Press Release: Really New Cars…

Really New Cars at ‘Nearly New’ Prices
The ‘nearly new’ tag, coined by the motor trade to encourage new car buyers to choose something that isn’t a new car, is one of the most abused terms in the industry, because these cars aren’t ‘nearly new’, they’re used.

CarQuake (, a new automotive website, launched in late 2006, has deliberately taken the view that if people are paying good money, then they want a really new car from a UK Franchised Dealer.

“If you search online for new cars, all you see is confusion, and most of it is deliberate” suggests John Braithwaite, Director and Co-Founder of CarQuake. “Genuine new car buyers are contacting brokers and non-franchised dealers expecting to discuss ordering a new car and are being told that the car isn’t quite as new as they thought it would be. It’s become common practice: traders hoping to convert buyers into a different kind of car and they can pocket the profits.”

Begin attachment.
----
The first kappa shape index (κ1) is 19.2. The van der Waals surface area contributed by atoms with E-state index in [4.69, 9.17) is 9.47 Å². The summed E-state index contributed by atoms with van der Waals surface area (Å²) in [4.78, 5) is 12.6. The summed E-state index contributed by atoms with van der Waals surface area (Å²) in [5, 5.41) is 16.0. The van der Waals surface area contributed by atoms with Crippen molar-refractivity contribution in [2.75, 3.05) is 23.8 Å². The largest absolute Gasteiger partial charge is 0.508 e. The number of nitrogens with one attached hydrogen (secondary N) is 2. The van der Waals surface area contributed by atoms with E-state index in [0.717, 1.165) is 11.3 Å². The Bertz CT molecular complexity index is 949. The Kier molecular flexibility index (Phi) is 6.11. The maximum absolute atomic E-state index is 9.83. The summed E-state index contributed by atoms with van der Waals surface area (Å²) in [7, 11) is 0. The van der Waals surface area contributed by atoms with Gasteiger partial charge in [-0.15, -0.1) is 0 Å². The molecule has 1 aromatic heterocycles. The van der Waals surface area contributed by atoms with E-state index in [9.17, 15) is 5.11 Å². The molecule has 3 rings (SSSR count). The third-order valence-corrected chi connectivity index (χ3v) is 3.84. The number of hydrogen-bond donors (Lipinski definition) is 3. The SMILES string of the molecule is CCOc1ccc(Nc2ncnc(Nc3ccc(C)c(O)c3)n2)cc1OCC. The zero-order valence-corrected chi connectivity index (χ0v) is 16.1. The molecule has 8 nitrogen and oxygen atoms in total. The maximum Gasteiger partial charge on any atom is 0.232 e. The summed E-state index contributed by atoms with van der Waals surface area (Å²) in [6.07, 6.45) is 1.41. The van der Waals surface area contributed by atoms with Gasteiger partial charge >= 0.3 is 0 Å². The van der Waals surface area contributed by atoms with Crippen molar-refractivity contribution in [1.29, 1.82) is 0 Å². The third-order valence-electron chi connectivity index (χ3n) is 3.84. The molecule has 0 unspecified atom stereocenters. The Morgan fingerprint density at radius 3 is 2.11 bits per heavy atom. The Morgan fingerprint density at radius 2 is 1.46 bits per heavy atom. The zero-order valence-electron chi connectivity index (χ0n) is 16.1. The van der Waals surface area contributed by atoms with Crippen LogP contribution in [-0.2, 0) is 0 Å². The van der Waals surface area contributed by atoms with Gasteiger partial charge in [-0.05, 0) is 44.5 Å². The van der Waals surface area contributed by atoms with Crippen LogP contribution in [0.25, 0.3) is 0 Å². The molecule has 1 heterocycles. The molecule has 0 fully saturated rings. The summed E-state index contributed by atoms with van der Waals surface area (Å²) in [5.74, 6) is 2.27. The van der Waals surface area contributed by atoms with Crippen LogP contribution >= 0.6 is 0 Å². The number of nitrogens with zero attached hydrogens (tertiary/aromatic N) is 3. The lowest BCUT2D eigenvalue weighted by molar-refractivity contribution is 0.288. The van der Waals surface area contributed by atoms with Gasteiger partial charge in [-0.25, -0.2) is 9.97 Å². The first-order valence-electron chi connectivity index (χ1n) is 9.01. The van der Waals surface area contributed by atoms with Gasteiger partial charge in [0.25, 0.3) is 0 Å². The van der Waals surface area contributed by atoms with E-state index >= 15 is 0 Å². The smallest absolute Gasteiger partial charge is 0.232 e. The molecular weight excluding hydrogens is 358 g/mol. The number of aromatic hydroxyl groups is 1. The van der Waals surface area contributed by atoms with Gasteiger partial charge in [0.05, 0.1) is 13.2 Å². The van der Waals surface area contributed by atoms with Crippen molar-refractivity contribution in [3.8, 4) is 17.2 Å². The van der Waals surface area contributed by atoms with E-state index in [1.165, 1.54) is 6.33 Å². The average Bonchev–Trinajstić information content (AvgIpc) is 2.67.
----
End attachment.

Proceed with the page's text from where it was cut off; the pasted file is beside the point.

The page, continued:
“We’ve had a number of buyers find CarQuake and get new cars ordered at prices less than they were going to order nearly new” he continued, “and that, in the end, is only good news for the new car buyer and franchised dealers.”

To back up this assertion, John Braithwaite selected three cars with prices on CarQuake (as of December 2006) which are not beaten elsewhere…

Ford Fiesta 2.0 ST
CarQuake Price: £10,895 (save £2,700)
Average ‘New’ Discounted Price: £12,000; Average ‘Nearly New’ Price: £11,250

Skoda Octavia 2.0T FSI vRS
CarQuake Price: £15,495 (save £2,050)
Average ‘New’ Discounted Price: £17,000; Average ‘Nearly New’ Price: £15,600

Renault Clio 1.2 Campus
CarQuake Price: £5,495 (save £2,480)
Average ‘New’ Discounted Price: £6,500; Average ‘Nearly New’ Price: £5,995

The competitiveness of franchised dealers through CarQuake brings sharply into focus the fact that buyers don’t have to accept “nearly new” if what they actually want are “really new” cars.


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